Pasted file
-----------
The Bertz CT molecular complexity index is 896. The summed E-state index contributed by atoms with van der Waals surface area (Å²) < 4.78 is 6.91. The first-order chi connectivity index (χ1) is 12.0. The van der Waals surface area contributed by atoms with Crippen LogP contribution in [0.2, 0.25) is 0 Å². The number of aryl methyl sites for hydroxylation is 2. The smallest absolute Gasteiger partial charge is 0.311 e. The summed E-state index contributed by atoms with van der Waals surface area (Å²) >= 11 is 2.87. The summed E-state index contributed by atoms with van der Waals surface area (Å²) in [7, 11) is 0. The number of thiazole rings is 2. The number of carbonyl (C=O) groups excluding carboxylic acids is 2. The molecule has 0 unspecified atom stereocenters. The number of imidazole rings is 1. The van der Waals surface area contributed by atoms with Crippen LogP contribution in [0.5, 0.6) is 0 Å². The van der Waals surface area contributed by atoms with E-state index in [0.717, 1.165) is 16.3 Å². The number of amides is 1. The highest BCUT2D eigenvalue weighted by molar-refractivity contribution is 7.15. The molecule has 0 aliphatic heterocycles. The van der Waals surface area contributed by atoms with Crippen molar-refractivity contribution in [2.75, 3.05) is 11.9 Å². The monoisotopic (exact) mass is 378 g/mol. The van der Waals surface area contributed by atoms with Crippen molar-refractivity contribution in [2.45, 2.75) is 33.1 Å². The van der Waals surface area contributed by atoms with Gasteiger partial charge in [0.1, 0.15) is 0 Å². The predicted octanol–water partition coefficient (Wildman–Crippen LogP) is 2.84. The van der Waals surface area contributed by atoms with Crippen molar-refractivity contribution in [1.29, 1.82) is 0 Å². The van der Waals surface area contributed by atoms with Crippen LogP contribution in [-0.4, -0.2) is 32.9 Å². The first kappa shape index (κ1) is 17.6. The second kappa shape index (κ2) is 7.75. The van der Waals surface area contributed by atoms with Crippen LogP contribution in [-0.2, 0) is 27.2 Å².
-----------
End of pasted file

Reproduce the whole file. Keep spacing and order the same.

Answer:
The Bertz CT molecular complexity index is 896. The summed E-state index contributed by atoms with van der Waals surface area (Å²) < 4.78 is 6.91. The first-order chi connectivity index (χ1) is 12.0. The van der Waals surface area contributed by atoms with Crippen LogP contribution in [0.2, 0.25) is 0 Å². The number of aryl methyl sites for hydroxylation is 2. The smallest absolute Gasteiger partial charge is 0.311 e. The summed E-state index contributed by atoms with van der Waals surface area (Å²) >= 11 is 2.87. The summed E-state index contributed by atoms with van der Waals surface area (Å²) in [7, 11) is 0. The number of thiazole rings is 2. The number of carbonyl (C=O) groups excluding carboxylic acids is 2. The molecule has 0 unspecified atom stereocenters. The number of imidazole rings is 1. The van der Waals surface area contributed by atoms with Crippen LogP contribution in [0.5, 0.6) is 0 Å². The van der Waals surface area contributed by atoms with E-state index in [0.717, 1.165) is 16.3 Å². The number of amides is 1. The highest BCUT2D eigenvalue weighted by molar-refractivity contribution is 7.15. The molecule has 0 aliphatic heterocycles. The van der Waals surface area contributed by atoms with Crippen molar-refractivity contribution in [2.75, 3.05) is 11.9 Å². The monoisotopic (exact) mass is 378 g/mol. The van der Waals surface area contributed by atoms with Crippen molar-refractivity contribution in [2.45, 2.75) is 33.1 Å². The van der Waals surface area contributed by atoms with Gasteiger partial charge in [0.1, 0.15) is 0 Å². The predicted octanol–water partition coefficient (Wildman–Crippen LogP) is 2.84. The van der Waals surface area contributed by atoms with Crippen molar-refractivity contribution in [1.29, 1.82) is 0 Å². The van der Waals surface area contributed by atoms with Crippen LogP contribution in [-0.4, -0.2) is 32.9 Å². The first kappa shape index (κ1) is 17.6. The second kappa shape index (κ2) is 7.75. The van der Waals surface area contributed by atoms with Crippen LogP contribution in [-0.2, 0) is 27.2 Å².